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Most analysis of U.S.
foreign policy focuses on the executive branch. That might make sense when the
same party controls the White House and Congress, but does not apply after the
Democratic takeover of the House of Representatives this year. In fact, U.S.
lawmakers have been taking a more active role in shaping the U.S. approach to
the Indo-Pacific region for several years, most notably on policies toward
China, human rights, trade and North Korea.
Britain's divorce from the European Union has frayed tempers on both sides. Now comes the complex task of negotiating future bilateral relations. EU leaders would be well advised not to give in to the urge to punish the British.
Prince Michael of Liechtenstein
NATO’s message of unity and
reassurance at the Warsaw summit may end up ringing hollow. The alliance has
done little to address its real vulnerability to substate warfare, while its
eastern buildup perfectly suits Russia’s internal political needs. Meanwhile,
the lack of strategy for dialogue and coordinating the efforts of NATO’s lead
nations may undermine Europe’s collective security.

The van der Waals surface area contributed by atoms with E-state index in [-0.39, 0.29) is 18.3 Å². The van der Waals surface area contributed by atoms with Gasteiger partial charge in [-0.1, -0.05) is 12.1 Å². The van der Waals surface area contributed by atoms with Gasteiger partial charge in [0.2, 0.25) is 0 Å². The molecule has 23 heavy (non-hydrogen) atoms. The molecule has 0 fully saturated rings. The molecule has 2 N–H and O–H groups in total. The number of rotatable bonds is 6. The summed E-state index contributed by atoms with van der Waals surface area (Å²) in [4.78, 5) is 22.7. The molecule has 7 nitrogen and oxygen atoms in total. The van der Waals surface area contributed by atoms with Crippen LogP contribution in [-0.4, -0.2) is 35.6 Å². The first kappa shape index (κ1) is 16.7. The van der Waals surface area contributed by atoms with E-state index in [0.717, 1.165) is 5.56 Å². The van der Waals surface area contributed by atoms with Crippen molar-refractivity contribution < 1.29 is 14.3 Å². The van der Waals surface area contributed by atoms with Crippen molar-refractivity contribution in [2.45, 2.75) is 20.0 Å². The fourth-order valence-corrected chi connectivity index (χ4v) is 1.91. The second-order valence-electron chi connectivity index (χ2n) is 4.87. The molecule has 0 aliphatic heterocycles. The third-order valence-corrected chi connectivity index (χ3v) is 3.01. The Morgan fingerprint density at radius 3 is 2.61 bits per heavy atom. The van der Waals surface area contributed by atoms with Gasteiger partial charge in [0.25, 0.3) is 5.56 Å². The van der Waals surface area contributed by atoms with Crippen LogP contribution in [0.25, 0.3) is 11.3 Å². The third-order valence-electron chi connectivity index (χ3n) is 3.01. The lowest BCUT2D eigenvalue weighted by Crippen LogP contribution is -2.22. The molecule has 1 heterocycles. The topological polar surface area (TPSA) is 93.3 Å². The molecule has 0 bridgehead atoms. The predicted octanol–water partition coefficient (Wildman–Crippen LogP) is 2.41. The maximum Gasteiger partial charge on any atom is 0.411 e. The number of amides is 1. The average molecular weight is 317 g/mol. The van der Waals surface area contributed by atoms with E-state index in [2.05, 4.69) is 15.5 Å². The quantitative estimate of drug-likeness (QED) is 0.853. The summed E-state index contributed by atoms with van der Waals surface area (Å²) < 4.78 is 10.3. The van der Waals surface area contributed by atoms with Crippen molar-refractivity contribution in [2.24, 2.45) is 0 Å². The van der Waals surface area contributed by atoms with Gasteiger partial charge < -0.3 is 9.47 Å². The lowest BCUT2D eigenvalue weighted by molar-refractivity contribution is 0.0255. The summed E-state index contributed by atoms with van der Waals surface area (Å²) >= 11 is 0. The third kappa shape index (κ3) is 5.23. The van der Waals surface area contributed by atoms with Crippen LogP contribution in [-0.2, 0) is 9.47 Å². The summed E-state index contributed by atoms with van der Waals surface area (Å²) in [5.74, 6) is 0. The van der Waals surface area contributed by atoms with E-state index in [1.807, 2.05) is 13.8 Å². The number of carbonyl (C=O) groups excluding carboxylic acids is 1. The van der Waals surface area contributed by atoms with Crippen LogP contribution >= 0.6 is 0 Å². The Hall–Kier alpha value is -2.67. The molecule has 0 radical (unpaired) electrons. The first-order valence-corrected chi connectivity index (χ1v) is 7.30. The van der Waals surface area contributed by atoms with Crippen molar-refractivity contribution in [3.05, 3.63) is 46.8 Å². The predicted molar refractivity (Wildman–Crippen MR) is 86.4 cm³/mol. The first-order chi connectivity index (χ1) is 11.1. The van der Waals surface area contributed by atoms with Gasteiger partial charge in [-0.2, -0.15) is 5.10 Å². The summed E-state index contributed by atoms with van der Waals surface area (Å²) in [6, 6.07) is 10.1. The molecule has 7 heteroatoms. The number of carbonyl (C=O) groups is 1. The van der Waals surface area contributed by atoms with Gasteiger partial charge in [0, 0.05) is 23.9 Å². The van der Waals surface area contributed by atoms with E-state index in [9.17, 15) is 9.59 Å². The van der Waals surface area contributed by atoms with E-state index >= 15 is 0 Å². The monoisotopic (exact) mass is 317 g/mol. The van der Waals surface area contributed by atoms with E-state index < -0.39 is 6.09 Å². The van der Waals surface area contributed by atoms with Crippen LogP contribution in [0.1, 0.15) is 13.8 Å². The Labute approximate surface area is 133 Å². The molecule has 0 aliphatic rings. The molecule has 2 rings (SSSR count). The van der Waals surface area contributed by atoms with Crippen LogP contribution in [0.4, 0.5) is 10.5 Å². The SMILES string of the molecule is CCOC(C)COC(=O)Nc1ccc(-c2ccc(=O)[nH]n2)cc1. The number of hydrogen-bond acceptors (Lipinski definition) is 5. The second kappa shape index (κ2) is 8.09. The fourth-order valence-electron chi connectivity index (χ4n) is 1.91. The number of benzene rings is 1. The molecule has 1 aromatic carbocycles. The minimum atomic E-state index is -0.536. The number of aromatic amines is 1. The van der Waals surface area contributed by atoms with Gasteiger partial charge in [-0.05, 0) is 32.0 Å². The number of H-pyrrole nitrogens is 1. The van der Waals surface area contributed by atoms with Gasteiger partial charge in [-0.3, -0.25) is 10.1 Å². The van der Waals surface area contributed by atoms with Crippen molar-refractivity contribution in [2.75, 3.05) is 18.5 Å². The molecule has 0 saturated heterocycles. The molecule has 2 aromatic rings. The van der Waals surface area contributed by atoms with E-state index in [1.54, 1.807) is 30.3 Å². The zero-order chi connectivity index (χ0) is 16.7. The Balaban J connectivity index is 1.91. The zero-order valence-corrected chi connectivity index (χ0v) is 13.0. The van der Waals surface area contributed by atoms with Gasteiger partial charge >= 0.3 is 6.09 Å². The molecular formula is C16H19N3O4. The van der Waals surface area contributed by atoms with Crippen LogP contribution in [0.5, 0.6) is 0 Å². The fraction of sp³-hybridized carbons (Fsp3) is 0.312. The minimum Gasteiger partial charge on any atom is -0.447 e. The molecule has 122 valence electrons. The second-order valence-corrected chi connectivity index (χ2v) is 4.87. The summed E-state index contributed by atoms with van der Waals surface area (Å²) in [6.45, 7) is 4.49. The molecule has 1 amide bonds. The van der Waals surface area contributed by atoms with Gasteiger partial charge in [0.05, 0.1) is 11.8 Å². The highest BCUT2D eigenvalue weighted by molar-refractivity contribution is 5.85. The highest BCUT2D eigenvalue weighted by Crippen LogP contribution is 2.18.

Dr. Uwe Nerlich
Indonesia is showing signs of dropping its carefully maintained bystander status in the South China Sea disputes. In response to recent Chinese incursions, President Joko Widodo flew to the Natuna islands to confer with his cabinet aboard a navy corvette. More tensions are in store as Beijing tests his resolve.
Yang Razali Kassim
Germany has emerged as the surprise foreign policy leader in the European Union following Russia’s annexation of Crimea. Its close economic and energy ties with Moscow have given it the chance to offer a negotiated way out of the conflict or face tougher sanctions. So far Russia has succeeded only in driving Ukraine closer to the West.
Dr. Frank Umbach